ESC 224: Frontiers of Nanotechnology and Nanomaterials is a part of Union’s Converging Technologies initiative, introducing students to the latest developments in the science of the very small. The class is an interdisciplinary team-taught class, looking at subjects in nanotechnology from many different perspectives, including physics, chemistry, biology, and engineering.

    Physics 350: Quantum Mechanics provides an introduction to the methods, interpretation, and mathematical formalism of the modern theory of quantum mechanics, one of the most powerful and puzzling theories in science. Physics 350 is not required for the major, but students considering graduate study in physics are strongly encouraged to take it.

    Interested students are also encouraged to select elective courses from the courses making up the Astronomy major.

  • Astronomy Major

    The department offers a bachelor of arts degree in Astronomy as well as minors in Astronomy and in Astrophysics. The astronomy major is appropriate for students interested in careers such as teacher of earth science, planetarium director, science museum educator, science writing, and historian of science. Physics courses are described in the Guide to the Physics Major; those that are unique to Astronomy and Astrophysics are listed below. Sample Schedules for Astronomy Majors and Physics Majors with Astrophysics Minors provides some example schedules for students. It is highly recommended that students also take Physics 100: First Year Physics Seminar in their first term.

    Introductory Courses

    • Astronomy 50 (or 105):  The Solar System (Introduction to Planetary Sciences)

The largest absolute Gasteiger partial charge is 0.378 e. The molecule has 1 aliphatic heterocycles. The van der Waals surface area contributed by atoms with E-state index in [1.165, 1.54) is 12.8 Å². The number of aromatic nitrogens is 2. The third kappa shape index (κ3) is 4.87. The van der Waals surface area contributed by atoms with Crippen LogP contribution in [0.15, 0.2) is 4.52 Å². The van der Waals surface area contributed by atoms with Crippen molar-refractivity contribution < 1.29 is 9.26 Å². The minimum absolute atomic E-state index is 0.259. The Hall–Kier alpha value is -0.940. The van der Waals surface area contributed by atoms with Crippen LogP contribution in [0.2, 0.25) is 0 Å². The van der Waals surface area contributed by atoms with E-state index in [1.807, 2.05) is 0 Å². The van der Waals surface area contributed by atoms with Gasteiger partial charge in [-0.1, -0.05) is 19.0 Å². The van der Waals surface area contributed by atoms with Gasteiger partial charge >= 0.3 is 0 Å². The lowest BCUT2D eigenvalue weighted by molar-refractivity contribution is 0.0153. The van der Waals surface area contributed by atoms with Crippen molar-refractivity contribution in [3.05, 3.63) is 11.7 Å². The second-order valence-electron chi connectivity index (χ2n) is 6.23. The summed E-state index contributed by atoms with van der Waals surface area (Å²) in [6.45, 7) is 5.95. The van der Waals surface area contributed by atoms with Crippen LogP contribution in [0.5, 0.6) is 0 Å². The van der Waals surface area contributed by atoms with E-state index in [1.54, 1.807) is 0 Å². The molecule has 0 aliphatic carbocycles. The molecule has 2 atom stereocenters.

• Astronomy 51 (or 100):  Introduction to Astronomy and Astrophysics
    • Astronomy 52:  Relativity, Black Holes, and Quasars
    • Astronomy 58: Astrobiology (cross-listed with Biology 58)

    Courses numbered in the 50s provide an introduction without calculus to assorted topics in astronomy and astrophysics at a level accessible to non-science majors. Astronomy 50 and 51 contain labs. Astronomy 100 provides an introduction to astronomy and astrophysics and Astronomy 105 an introduction to planetary sciences to students with a background in first-year physics.

    Intermediate and Advanced Courses

    • Astronomy 200: Stars
    • Astronomy 210: Galaxies
    • Astronomy 220: Cosmology
    • Astronomy 230: Observational Astronomy
    • Astronomy 240: Radio Astronomy

    Astronomy 200, 210, and 220 provide discussion of upper level astrophysics at a level suitable for all science and engineering majors. Astronomy 230 and 240 are observation-based courses in which students use the Union College 20-inch telescope (Astronomy 230) and the 2-meter radio telescope (Astronomy 240) and learn how to process and analyze professional-level astronomical data.

    In addition Astronomy 290/291/292: Astronomy Practicum is available to interested students to obtain experience relevant to astronomy careers.

    Student Research

    The Astronomy major also requires the completion of a senior thesis project. All astronomy/astrophysics students are encouraged to participate in summer research. Astronomy students gain the experience of professional level astronomical research. A number have traveled to national facilities such as Arecibo ObservatoryCerro Tololo Interamerican Observatory, and Kitt Peak National Observatory. Several have presented at meetings of the American Astronomical Society.